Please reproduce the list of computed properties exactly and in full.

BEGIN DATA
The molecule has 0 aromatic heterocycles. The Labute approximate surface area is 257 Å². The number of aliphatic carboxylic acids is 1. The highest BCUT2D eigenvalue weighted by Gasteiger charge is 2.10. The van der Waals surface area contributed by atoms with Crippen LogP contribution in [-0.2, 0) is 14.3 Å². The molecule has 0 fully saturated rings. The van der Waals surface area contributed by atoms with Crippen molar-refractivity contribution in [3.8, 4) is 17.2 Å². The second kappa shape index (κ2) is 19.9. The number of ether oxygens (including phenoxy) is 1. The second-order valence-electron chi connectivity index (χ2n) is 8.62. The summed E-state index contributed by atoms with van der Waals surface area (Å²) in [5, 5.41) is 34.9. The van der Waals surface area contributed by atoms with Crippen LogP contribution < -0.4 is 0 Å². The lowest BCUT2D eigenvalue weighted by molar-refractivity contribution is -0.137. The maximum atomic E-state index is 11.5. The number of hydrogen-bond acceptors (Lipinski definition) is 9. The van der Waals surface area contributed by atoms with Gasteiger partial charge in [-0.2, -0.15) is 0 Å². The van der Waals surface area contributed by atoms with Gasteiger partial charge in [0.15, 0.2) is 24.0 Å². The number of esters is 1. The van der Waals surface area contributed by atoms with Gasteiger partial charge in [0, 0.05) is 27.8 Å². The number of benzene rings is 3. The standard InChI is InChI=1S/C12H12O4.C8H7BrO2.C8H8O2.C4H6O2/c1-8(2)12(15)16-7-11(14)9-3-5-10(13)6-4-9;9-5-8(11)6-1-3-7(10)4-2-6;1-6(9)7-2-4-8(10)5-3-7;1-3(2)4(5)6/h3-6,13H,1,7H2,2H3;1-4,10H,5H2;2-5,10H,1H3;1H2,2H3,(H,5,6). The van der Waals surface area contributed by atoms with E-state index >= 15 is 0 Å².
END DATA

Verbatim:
The molecule has 0 aromatic heterocycles. The Labute approximate surface area is 257 Å². The number of aliphatic carboxylic acids is 1. The highest BCUT2D eigenvalue weighted by Gasteiger charge is 2.10. The van der Waals surface area contributed by atoms with Crippen LogP contribution in [-0.2, 0) is 14.3 Å². The molecule has 0 fully saturated rings. The van der Waals surface area contributed by atoms with Crippen molar-refractivity contribution in [3.8, 4) is 17.2 Å². The second kappa shape index (κ2) is 19.9. The number of ether oxygens (including phenoxy) is 1. The second-order valence-electron chi connectivity index (χ2n) is 8.62. The summed E-state index contributed by atoms with van der Waals surface area (Å²) in [5, 5.41) is 34.9. The van der Waals surface area contributed by atoms with Crippen LogP contribution < -0.4 is 0 Å². The lowest BCUT2D eigenvalue weighted by molar-refractivity contribution is -0.137. The maximum atomic E-state index is 11.5. The number of hydrogen-bond acceptors (Lipinski definition) is 9. The van der Waals surface area contributed by atoms with Gasteiger partial charge in [-0.2, -0.15) is 0 Å². The van der Waals surface area contributed by atoms with Gasteiger partial charge in [0.15, 0.2) is 24.0 Å². The number of esters is 1. The van der Waals surface area contributed by atoms with Gasteiger partial charge in [0, 0.05) is 27.8 Å². The number of benzene rings is 3. The standard InChI is InChI=1S/C12H12O4.C8H7BrO2.C8H8O2.C4H6O2/c1-8(2)12(15)16-7-11(14)9-3-5-10(13)6-4-9;9-5-8(11)6-1-3-7(10)4-2-6;1-6(9)7-2-4-8(10)5-3-7;1-3(2)4(5)6/h3-6,13H,1,7H2,2H3;1-4,10H,5H2;2-5,10H,1H3;1H2,2H3,(H,5,6). The van der Waals surface area contributed by atoms with E-state index >= 15 is 0 Å².